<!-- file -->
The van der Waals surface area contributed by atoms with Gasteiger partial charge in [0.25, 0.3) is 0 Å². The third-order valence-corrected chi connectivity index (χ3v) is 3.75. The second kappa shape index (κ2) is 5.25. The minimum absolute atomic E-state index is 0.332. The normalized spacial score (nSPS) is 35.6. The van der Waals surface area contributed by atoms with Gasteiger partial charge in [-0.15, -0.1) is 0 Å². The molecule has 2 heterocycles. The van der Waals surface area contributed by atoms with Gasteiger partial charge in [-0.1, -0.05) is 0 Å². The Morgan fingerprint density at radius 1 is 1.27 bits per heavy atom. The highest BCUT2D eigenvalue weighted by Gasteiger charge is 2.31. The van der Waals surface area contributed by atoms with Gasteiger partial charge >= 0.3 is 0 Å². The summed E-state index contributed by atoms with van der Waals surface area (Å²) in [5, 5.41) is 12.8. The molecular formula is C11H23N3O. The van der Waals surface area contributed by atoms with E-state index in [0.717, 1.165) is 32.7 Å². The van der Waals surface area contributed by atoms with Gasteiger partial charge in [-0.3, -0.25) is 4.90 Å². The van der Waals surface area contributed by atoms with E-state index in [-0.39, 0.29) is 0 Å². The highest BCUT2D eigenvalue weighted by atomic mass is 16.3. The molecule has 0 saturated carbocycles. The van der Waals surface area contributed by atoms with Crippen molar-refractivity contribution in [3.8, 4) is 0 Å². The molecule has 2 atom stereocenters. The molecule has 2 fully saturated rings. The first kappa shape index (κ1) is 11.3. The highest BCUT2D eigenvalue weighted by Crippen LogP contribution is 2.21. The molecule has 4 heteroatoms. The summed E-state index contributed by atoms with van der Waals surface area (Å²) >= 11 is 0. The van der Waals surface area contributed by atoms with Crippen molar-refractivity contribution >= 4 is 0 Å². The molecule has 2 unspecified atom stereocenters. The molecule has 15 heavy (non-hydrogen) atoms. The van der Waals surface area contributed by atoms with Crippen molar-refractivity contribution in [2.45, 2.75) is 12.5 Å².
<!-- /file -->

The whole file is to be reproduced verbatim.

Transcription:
The van der Waals surface area contributed by atoms with Gasteiger partial charge in [0.25, 0.3) is 0 Å². The third-order valence-corrected chi connectivity index (χ3v) is 3.75. The second kappa shape index (κ2) is 5.25. The minimum absolute atomic E-state index is 0.332. The normalized spacial score (nSPS) is 35.6. The van der Waals surface area contributed by atoms with Gasteiger partial charge in [-0.15, -0.1) is 0 Å². The molecule has 2 heterocycles. The van der Waals surface area contributed by atoms with Gasteiger partial charge in [-0.1, -0.05) is 0 Å². The Morgan fingerprint density at radius 1 is 1.27 bits per heavy atom. The highest BCUT2D eigenvalue weighted by Gasteiger charge is 2.31. The van der Waals surface area contributed by atoms with Gasteiger partial charge >= 0.3 is 0 Å². The summed E-state index contributed by atoms with van der Waals surface area (Å²) in [5, 5.41) is 12.8. The molecular formula is C11H23N3O. The van der Waals surface area contributed by atoms with E-state index in [0.717, 1.165) is 32.7 Å². The van der Waals surface area contributed by atoms with Gasteiger partial charge in [-0.3, -0.25) is 4.90 Å². The van der Waals surface area contributed by atoms with E-state index in [-0.39, 0.29) is 0 Å². The highest BCUT2D eigenvalue weighted by atomic mass is 16.3. The molecule has 0 saturated carbocycles. The van der Waals surface area contributed by atoms with Crippen molar-refractivity contribution in [3.8, 4) is 0 Å². The molecule has 2 atom stereocenters. The molecule has 2 fully saturated rings. The first kappa shape index (κ1) is 11.3. The highest BCUT2D eigenvalue weighted by Crippen LogP contribution is 2.21. The molecule has 4 heteroatoms. The summed E-state index contributed by atoms with van der Waals surface area (Å²) >= 11 is 0. The van der Waals surface area contributed by atoms with Crippen molar-refractivity contribution >= 4 is 0 Å². The molecule has 2 unspecified atom stereocenters. The molecule has 15 heavy (non-hydrogen) atoms. The van der Waals surface area contributed by atoms with Crippen molar-refractivity contribution in [2.45, 2.75) is 12.5 Å².